Nurses with children always go home early? - page 4

I know it is controversial topic. First I explain myself a bit. I would like to have children at some point but I dont have them at the moment as I deal with some health issues and I havent met right... Read More

  1. by   Kooky Korky
    Quote from Agatha12
    Probably, I should have described situation clearer. When I worked on the floor, we had a silly bedside handover, which means the coming staff were going from one room to another to receive the report about all the patients. It means that the last nurse will leave a job even 30min later or more, but the first one might finish couple of minutes earlier. And now who was saying that wants to be the first nurse to give the report? obviously mothers because they will always use the argument " I have kids to collect" that single childless person cannot beat. Important to mention, that people who had to overstay are not paid for this time. I know this is managment problem and I advocated to change it but unfortunately there is no will from managment for a change. I left but it sticks in my mind, why those nurses with kids cannot accept that sometimes they will give priority to single person and sometimes they will go first. Also I witnessed situation when nurses took personal call in the moment when It was important to do something for patient, for example checking narcotics together so pain medication are not delayed.. When I pointed out that it is not the moment for personal call, I was told that I dont understand because I dont have kids.

    I really dont find it professional and also it is unpleasant to be told that you dont have kids so you can stay longer or you have no right to correct someone.
    You definitely should have stated all of this in the beginning.
  2. by   Kooky Korky
    Quote from pixierose
    As a second career nurse, I can tell you it happens across fields.

    It truly depends on management. We have a woman on my floor who gets out of working most major holidays because she "has a 2 year old and another on the way." I now have to work Thanksgiving Day, Xmas, and NYD because my NM lets her do this (squeaky wheel and all). In total, I've worked 5/6 of the hospital's recognized holidays yet she has only worked 1/6.

    But it has nothing to do with nursing, or parents really. The rest of us who have kids don't do this, just her. It's our NM's weak spot.
    Have you tried being the squeaky wheel? Your boss likely thinks you don't mind working every holiday if you haven't told her.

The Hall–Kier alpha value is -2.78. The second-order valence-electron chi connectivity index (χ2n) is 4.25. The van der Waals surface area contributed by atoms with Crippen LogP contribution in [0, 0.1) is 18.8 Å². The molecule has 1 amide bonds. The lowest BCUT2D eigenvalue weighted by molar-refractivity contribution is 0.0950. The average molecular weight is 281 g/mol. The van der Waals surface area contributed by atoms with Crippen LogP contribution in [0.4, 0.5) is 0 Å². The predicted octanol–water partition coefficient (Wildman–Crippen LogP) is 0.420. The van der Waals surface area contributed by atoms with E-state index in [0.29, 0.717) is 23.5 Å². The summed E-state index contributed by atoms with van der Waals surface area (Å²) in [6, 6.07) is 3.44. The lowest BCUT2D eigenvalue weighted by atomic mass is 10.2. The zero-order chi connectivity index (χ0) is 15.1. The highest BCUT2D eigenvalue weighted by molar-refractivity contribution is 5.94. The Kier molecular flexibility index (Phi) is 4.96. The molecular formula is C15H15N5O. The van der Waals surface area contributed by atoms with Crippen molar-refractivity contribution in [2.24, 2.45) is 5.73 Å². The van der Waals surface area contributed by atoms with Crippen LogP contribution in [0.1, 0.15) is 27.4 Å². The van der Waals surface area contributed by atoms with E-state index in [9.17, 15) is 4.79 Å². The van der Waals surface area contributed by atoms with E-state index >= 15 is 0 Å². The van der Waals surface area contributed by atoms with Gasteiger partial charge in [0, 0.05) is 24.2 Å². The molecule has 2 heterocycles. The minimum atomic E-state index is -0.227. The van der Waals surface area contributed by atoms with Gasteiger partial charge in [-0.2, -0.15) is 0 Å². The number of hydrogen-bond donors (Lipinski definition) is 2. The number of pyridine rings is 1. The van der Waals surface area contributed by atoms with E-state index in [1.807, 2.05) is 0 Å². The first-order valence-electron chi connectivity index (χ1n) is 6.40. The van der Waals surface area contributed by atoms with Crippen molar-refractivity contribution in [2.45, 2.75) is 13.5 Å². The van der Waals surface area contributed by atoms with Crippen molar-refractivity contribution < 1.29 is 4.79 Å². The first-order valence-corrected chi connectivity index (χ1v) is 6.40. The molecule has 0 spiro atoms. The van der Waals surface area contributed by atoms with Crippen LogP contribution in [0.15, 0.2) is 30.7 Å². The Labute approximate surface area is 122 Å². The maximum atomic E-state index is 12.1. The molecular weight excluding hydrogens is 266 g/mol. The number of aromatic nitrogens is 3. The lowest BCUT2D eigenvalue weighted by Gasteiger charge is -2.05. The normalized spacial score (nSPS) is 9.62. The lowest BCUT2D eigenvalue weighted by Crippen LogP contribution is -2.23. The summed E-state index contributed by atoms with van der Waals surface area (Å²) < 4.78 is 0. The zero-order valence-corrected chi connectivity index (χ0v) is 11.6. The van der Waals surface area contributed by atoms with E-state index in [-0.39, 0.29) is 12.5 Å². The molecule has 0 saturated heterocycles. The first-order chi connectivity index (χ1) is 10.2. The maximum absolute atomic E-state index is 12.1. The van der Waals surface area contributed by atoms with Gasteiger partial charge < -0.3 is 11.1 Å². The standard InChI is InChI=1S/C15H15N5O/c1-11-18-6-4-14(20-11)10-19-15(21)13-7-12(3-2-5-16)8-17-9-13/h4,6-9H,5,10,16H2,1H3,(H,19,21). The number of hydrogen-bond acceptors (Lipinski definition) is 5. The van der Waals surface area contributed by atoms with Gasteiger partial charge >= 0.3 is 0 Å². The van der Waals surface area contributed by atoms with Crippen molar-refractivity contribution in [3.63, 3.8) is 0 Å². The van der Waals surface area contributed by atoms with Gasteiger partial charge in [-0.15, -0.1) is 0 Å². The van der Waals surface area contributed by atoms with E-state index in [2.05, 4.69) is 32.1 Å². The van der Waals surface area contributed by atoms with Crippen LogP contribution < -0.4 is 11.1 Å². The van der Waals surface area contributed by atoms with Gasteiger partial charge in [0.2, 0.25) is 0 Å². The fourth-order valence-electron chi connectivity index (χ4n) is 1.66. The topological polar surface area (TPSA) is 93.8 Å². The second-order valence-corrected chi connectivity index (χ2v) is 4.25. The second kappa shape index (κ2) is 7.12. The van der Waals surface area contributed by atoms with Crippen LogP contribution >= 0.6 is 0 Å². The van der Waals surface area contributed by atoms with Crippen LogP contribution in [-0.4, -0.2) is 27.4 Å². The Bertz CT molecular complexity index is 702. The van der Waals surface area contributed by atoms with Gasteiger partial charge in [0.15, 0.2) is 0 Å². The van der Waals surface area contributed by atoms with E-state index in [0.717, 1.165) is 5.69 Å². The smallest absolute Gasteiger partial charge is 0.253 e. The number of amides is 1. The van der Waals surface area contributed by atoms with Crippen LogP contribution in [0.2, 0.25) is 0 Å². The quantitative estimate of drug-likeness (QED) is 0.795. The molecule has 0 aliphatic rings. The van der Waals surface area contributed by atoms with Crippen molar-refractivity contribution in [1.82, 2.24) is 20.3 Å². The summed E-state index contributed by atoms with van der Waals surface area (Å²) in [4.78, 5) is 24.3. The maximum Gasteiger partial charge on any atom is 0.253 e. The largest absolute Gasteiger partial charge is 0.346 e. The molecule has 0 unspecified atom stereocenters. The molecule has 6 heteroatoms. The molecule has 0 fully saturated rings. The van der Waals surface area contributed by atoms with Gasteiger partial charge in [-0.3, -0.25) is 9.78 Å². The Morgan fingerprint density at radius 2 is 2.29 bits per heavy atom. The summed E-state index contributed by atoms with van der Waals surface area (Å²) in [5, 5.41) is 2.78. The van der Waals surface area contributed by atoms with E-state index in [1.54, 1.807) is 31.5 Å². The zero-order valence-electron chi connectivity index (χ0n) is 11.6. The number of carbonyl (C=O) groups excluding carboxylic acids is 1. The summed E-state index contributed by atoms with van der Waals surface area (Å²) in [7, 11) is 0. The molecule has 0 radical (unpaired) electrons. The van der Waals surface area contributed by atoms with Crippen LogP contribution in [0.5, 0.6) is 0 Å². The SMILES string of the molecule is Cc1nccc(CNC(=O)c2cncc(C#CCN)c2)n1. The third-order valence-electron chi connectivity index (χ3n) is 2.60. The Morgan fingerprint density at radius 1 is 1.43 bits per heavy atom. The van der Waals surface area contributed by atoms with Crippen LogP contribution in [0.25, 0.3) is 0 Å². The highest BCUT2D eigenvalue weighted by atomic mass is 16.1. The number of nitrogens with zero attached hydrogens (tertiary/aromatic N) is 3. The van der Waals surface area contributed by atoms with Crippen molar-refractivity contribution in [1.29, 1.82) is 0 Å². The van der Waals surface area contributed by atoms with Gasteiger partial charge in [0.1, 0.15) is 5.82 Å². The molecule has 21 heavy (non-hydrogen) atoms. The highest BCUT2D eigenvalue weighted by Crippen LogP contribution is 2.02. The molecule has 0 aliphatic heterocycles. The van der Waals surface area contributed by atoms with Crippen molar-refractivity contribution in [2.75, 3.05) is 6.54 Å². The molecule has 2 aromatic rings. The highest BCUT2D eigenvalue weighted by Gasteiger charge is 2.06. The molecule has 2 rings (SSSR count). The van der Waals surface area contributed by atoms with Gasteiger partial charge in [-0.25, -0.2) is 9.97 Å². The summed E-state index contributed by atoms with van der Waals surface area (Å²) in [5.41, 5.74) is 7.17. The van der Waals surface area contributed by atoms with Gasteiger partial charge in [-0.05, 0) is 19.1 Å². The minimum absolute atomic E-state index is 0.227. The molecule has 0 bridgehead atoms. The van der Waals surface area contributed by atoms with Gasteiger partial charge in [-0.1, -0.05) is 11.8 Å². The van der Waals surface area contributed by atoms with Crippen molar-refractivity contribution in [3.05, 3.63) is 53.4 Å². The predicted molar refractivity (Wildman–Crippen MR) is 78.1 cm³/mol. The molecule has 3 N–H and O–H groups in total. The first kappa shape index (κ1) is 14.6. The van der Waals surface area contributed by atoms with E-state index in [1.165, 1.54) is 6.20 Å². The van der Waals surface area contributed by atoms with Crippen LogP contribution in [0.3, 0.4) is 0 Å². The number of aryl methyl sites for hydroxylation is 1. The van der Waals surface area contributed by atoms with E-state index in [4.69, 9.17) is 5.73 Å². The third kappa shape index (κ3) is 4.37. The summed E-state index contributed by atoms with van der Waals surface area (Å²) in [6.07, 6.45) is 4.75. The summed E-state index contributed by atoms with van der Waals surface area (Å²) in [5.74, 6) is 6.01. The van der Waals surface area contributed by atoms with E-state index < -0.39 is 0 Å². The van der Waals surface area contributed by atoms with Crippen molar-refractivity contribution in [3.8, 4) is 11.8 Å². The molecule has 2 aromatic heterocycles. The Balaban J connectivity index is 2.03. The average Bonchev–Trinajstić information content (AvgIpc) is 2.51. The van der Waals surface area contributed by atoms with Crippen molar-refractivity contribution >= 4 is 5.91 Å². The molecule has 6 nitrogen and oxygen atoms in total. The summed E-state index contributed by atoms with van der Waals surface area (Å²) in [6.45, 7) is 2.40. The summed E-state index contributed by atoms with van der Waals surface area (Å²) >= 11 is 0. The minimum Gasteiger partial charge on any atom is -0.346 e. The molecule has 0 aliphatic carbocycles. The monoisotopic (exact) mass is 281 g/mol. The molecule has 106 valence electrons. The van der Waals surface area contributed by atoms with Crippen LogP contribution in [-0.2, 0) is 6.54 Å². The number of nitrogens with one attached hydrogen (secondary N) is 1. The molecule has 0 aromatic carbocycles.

Who cares about the 2 kids and another on the way? I certainly don't. That's her choice and she can darned well learn to deal with it in this adult world. Tubal. Hyster. Babysitter. Celebrate holidays another day, as nurses, cops, others who have to work holidays have done from time immemorial. She really sounds like a weasel. If I were her boss, she would not get away with that. And if she called off on her holidays to work, I'd find a reason to fire her or get her to quit. Fair is fair.
  3. by   JKL33
    Quote from Taina33
    I would hate to work in a place where i am resented because i need to leave to care for my sickly child. And then when you dont take care of them, you get accused of niglect. Leave your little one home alone, or sick because of what jealous co-workers say, and see how quickly you get a neglect or child endangerment charge.
    What in the world. No one has said anything about ANY of this.
  4. by   Agatha12
    I do not monitor how many times nurses use phone. I only mentioned that on specific occasion someone used the phone when it was not appropriate and the only explanation was "I don't understand because I don't have kids". The person should have rather apologised for using phone in clinical area. I still believe that if we are at work then patients are priority. This call could have been made 2 min later and also this kind of comment was unprofessional at that point.

    The issues of going late and not being paid adequatly were employer's responsibilility. I was frustrated and changed an employer. I don't blame nurses for it but again nobody has right to use "I have kids" argument and let single colleagues always stay longer. Single people also have responsibilities. Thats what I mean.

    Being parent does not mean that suddenly you can justify everything by "I have kids" argument.
  5. by   saskrn
    Quote from SpankedInPittsburgh
    That is nonsense. Nurses who have children (I among them) have no right to expect other nurses to help bear the burden of raising them. All nurses on a unit should be faced with the same expectations. What if all the nurses had kids? The same goes for picking off-days and holidays. Expectations should be made clear when being hired to a unit. If you are continually getting the short end of the stick talk to your unit manager. If that doesn't work go someplace you will be treated fairly
    Well said!
  6. by   Everline
    I used to work in a job (not nursing) where the people with children always had priority to leave early, arrive late and call off. It was always understandable and excused by my boss who explained it away by saying "well...she has kids". I was single and did not have any children at the time, which meant I got to stay late, come in early and pick up the slack. It made me extremely angry, as I had a life too and many things I needed and wanted to do.

    Fast forward many years, I am married and have a child. My daughter is a teenager now and I did not work until she was in middle school. Being a stay at home mother made me appreciate the amount of work it takes to raise a child and I often imagined what it would be like to work while trying to parent successfully.

    Now that I am working again, I have a different attitude towards my co-workers with young children. Let's just say I am a lot more tolerant and a lot more willing to fill in when needed. That's not to say I think people without children should be expected to always cover for those who have them or that people with children should always be allowed to go home early or leave in the middle of the day. I'm just saying that I understand better what it's all about and I'm willing to be a part of the village and give people with kids some assistance when stuff happens. I happen to believe they would do the same for me if my teenager needed me on any given day. A little give and take on both sides goes a long way. But it has to come from the employees themselves. Management favoring parents or requiring people to cover because they don't have kids usually doesn't go over well at all.
  7. by   pixierose
    Quote from Kooky Korky
    Have you tried being the squeaky wheel? Your boss likely thinks you don't mind working every holiday if you haven't told her.